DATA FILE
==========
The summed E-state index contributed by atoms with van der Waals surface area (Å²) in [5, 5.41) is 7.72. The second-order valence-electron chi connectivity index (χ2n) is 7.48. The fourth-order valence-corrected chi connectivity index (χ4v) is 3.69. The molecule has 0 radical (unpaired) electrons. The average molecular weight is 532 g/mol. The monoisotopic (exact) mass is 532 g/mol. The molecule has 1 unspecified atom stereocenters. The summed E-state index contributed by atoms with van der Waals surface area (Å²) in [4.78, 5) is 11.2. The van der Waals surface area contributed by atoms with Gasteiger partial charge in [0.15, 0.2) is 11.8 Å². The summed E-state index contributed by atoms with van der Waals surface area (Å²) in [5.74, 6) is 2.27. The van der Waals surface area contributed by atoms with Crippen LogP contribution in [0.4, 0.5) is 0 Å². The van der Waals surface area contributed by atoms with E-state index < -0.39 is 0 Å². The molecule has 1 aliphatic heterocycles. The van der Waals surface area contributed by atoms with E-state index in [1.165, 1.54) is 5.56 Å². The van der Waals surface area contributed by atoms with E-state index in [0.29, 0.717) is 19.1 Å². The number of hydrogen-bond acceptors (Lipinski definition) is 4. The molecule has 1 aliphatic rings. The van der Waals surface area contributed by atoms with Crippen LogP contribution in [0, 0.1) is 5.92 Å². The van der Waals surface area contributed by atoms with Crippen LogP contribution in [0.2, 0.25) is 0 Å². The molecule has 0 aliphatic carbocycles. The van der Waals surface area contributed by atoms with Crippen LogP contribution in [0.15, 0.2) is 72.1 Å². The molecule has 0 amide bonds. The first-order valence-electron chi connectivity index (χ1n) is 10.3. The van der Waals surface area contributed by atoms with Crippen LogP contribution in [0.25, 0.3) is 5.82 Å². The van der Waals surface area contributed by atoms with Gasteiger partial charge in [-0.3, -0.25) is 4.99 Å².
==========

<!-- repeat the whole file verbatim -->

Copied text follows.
The summed E-state index contributed by atoms with van der Waals surface area (Å²) in [5, 5.41) is 7.72. The second-order valence-electron chi connectivity index (χ2n) is 7.48. The fourth-order valence-corrected chi connectivity index (χ4v) is 3.69. The molecule has 0 radical (unpaired) electrons. The average molecular weight is 532 g/mol. The monoisotopic (exact) mass is 532 g/mol. The molecule has 1 unspecified atom stereocenters. The summed E-state index contributed by atoms with van der Waals surface area (Å²) in [4.78, 5) is 11.2. The van der Waals surface area contributed by atoms with Gasteiger partial charge in [0.15, 0.2) is 11.8 Å². The summed E-state index contributed by atoms with van der Waals surface area (Å²) in [5.74, 6) is 2.27. The van der Waals surface area contributed by atoms with Crippen LogP contribution in [0.4, 0.5) is 0 Å². The van der Waals surface area contributed by atoms with E-state index < -0.39 is 0 Å². The molecule has 1 aliphatic heterocycles. The van der Waals surface area contributed by atoms with E-state index in [1.165, 1.54) is 5.56 Å². The van der Waals surface area contributed by atoms with E-state index in [0.29, 0.717) is 19.1 Å². The number of hydrogen-bond acceptors (Lipinski definition) is 4. The molecule has 1 aliphatic rings. The van der Waals surface area contributed by atoms with Crippen LogP contribution in [0, 0.1) is 5.92 Å². The van der Waals surface area contributed by atoms with Crippen LogP contribution in [0.2, 0.25) is 0 Å². The molecule has 0 aliphatic carbocycles. The van der Waals surface area contributed by atoms with Crippen LogP contribution in [0.15, 0.2) is 72.1 Å². The molecule has 0 amide bonds. The first-order valence-electron chi connectivity index (χ1n) is 10.3. The van der Waals surface area contributed by atoms with Crippen LogP contribution in [0.25, 0.3) is 5.82 Å². The van der Waals surface area contributed by atoms with Gasteiger partial charge in [-0.3, -0.25) is 4.99 Å².